Remains of the Day 2 - Anthony Hopkins, Emma Thompson(Anthony Hopkins, left, and Emma Thompson in The Remains of the Day).

The central theme of the movie The Remains of the Day, as was true with the book as reviewed by Matt Lynn Digital, was exploring how to waste your life emotionally and politically. Anthony Hopkins, starring as head butler Mr. James Stevens, was central to the service functioning of the home of one Lord Darlington of England. Starring opposite Hopkins in the same household was Emma Thompson as Ms. Sally Kenton/Mrs. Sally Benn. These two served professionally in the home of Lord Darlington for many years, including through the period leading up to World War Two.

Remains of the Day 5 - James Fox(James Fox as Lord Darlington in The Remains of the Day).

James Fox portrayed Lord Darlington, a wealthy British gentleman and amateur statesman seeking to help avoid the war that was looming through much of the film. Through the course of the movie, we see Mr. Stevens and Ms. Kenton serving the household of Darlington, who in aiming to steer England away from involvement in the second Great War of the twentieth century pursued a course of appeasement that smeared his reputation and left him broken later in the film. Lord Darlington was perhaps the clearest example of a wasted political life in pursuing his ends in the manner he did.

Remains of the Day 4 - Christopher Reeve(Christopher Reeve as United States Congressman Jack Lewis).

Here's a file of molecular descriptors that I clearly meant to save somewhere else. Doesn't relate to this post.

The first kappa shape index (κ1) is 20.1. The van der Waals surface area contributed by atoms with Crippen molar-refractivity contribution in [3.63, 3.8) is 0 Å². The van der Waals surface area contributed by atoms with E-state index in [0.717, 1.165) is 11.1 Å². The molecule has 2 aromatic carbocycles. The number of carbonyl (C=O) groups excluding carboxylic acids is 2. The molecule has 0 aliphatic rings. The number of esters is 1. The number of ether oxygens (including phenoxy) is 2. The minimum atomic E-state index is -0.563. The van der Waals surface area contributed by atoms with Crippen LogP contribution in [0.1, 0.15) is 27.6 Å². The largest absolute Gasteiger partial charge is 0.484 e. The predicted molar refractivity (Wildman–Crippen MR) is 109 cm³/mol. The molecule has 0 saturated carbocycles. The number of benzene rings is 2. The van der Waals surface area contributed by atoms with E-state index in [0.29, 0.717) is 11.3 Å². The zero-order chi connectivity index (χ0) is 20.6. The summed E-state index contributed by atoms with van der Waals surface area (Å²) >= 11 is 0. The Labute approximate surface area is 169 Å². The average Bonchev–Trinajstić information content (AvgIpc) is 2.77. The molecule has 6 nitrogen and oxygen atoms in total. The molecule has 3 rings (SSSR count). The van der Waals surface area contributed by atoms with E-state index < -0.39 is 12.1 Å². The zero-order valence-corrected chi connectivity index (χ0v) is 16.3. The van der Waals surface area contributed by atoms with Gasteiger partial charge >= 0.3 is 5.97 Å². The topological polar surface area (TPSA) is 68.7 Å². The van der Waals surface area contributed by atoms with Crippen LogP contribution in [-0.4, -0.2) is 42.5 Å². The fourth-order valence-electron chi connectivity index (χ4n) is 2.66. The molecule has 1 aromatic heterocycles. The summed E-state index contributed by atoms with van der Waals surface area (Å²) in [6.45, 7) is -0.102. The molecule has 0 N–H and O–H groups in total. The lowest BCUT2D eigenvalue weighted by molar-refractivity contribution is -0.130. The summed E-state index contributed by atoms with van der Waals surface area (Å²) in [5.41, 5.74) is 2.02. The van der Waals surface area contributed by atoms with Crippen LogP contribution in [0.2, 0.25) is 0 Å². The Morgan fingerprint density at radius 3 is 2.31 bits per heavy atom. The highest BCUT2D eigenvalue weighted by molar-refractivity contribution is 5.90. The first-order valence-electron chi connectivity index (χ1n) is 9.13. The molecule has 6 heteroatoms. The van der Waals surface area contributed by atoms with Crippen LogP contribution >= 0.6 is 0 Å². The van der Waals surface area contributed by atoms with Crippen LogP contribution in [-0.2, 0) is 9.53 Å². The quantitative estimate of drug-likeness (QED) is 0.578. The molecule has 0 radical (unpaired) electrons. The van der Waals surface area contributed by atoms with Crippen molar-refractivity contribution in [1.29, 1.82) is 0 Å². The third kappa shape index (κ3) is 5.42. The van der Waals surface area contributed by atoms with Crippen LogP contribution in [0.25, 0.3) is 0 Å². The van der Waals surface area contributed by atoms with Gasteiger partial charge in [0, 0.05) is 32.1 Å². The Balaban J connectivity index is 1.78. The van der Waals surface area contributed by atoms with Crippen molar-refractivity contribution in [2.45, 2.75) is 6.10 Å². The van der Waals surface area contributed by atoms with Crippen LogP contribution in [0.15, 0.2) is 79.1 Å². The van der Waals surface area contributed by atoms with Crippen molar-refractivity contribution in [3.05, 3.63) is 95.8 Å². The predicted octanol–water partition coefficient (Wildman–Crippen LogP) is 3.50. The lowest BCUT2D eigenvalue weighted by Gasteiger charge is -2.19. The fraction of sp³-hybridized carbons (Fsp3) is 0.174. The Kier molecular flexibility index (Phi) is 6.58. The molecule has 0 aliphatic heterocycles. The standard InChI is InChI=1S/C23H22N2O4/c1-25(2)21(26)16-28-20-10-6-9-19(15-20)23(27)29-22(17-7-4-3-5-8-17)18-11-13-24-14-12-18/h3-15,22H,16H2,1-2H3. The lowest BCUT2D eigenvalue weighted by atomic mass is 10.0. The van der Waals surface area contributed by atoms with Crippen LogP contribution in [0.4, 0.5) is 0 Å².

Christopher Reeve played the moral and political voice arguing most strongly and consistently against the political stance of Nazi appeasement in the question of war and the Nuremberg Race Laws. Lewis was movie into Darlington Hall both in the beginning and closing frame of the movie, and was part of the reminiscing trip that Mr. James Stevens was taking to Mrs. Sally Benn (aka Ms. Sally Kenton) near the movies conclusion. The example of Lewis was the affirming notion of a life well lived that contrasts with the notions of a life wasted.

Remains of the Day 6 - Peter Vaughan, Anthony Hopkins(Peter Vaughan, left, and Anthony Hopkins).

Part of the emotional waste in the movie was the exploration the movie took into the relationship Mr. James Stevens had with his father, also a butler. Peter Vaughan portrayed Mr. William Stevens (aka Mr. Stevens Sr.), who had slowed down yet insisted on the dignity of work and duty that came to exemplify the cold exterior of reserve for his son, Mr. James Stevens. The younger Mr. Stevens expressed little emotion to learning of his father’s passing during a function hosted by Lord Darlington, and showed an inappropriate human response to the significant loss of a loved one.

Remains of the Day 3 - Anthony Hopkins, Emma Thompson(Anthony Hopkins, left, and Emma Thompson in The Remains of the Day).